The Committee was asked to consider the issues surrounding procurement and use of Single Use Plastic and proposals for a Single Use Plastics Policy and Action Plan.
Local authorities had a crucial role in addressing the global climate change crisis and action was needed to reduce carbon emissions generated in Derbyshire. The County Council was building on measures already in place by removing single use plastics from catering at County Hall and minimising use of single use plastics across all operations.
Governance of climate change within the Council had been reviewed with Theme Teams, each with a named lead officer, co-ordinating and delivering projects across departments - the Theme Lead for Single Use Plastics was Procurement, working collaboratively with Waste colleagues and with input from other relevant themes as necessary.
In the UK, it was estimated that five million tonnes of plastic were used every year, nearly half of which was packaging used just once. The low cost of plastic had encouraged the development of many single use plastic (SUP) items, often used in packaging, consumer products, cosmetics, personal protective equipment and healthcare products. Appendix 2 of the report provided a comprehensive list of SUPs used by the Council.
There were several key issues linked to the development of a SUP policy:
· Plastic pollution was litter - the quality of our environment contributed greatly to the local economy and supported a diverse range of habitats and species which were at risk due to plastic pollution and was costly to clear up. Tiny particles, known as micro-plastics represented a real threat to our ecosystems which contaminated the food web. By reducing or removing SUPs, the County Council was leading by example in finding alternatives to the types of SUPs that would pollute the environment if not disposed of correctly.
· Disposal of waste plastics – it was recognised that all waste had a value and could be used elsewhere however, there was a need to develop alternatives through supporting research and innovation and to develop the circular economy to ensure SUP was not an end product but part of a cycle. The UK Government estimated that 4.7 billion plastic straws, 316 million plastic stirrers and 1.8 billion plastic-stemmed cotton buds ended up in landfill every year. Replacing these items with alternatives that were biodegradable or recyclable was a major technological and economic challenge – Appendix 3 of the report provided the difference between recyclable, biodegradable and compostable plastics.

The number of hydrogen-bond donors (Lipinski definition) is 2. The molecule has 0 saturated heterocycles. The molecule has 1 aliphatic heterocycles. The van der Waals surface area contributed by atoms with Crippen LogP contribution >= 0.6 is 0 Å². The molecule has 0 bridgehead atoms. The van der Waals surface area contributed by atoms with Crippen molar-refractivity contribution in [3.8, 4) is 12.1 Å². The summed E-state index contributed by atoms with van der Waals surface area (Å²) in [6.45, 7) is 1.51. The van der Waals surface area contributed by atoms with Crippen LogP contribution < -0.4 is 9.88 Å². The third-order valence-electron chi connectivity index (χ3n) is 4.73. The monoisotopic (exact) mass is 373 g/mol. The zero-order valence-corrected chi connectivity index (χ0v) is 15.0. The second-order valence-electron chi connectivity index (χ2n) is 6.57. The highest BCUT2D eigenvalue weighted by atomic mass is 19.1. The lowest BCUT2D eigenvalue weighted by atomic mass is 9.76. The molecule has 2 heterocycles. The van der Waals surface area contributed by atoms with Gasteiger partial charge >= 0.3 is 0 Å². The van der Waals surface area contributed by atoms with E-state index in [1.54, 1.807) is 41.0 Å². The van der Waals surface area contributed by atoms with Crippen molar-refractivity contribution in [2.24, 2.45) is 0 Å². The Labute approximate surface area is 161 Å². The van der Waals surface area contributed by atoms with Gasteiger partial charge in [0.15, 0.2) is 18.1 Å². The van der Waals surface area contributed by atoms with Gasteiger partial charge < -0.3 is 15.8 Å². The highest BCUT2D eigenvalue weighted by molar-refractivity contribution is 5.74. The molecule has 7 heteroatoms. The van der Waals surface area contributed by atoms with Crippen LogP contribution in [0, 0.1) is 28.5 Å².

· SUP was found in in many products, with recyclable or readily biodegradable alternatives not always being available. Products that were available were often more expensive and the Council recognised the impact on Council finances, providing staff with guidelines on acceptable levels of increased cost.
· Plastic contributed to climate change - fossil fuel production chemicals were used to make almost all plastics therefore, by reducing or removing SUPs, the County Council was helping to reduce the demand for fossil fuels, thereby reducing the carbon dioxide in the atmosphere.
The UK Government published its 25-Year Environment Plan in 2018, with a target to “achieving zero avoidable plastic waste by the end of 2042” and in 2018 the Department for Environment, Food and Rural Affairs (DEFRA) published Our waste, our resources: A strategy for England which set out several plastic waste reduction reforms including a plastic packaging tax, introducing a Deposit Return Scheme and consistency in household and business recycling collections in England. Successive UK Governments had also signed-up to many international agreements aimed at reducing plastic in the marine environment.
It was important the Council played its part in these agreements, therefore the development of a Sustainable Procurement Policy would be considered in the context of SUPs. A draft outline Single Use Plastic Policy for the Council and suggested key actions were set out in Appendices 4 and 5.
Committee members asked questions following the presentation around local authority suppliers and procurement. It was recognised that keeping costs down and tackling the amount of waste generated by the public and the Authority was a challenge. In view of the pace of changes in this area, the Committee requested that the Policy was reviewed on an annual basis as opposed to every three years.
RESOLVED – that the Committee (1) support the further development of a the Single Use Plastics policy based on the initial draft.
2) recommend that the policy is reviewed annually Members proposed an amendment to the review period to annually from three years; and
3) resolve to support the further development for submission for Cabinet approval of a policy based on the initial draft outlined in Appendix 4 to the report.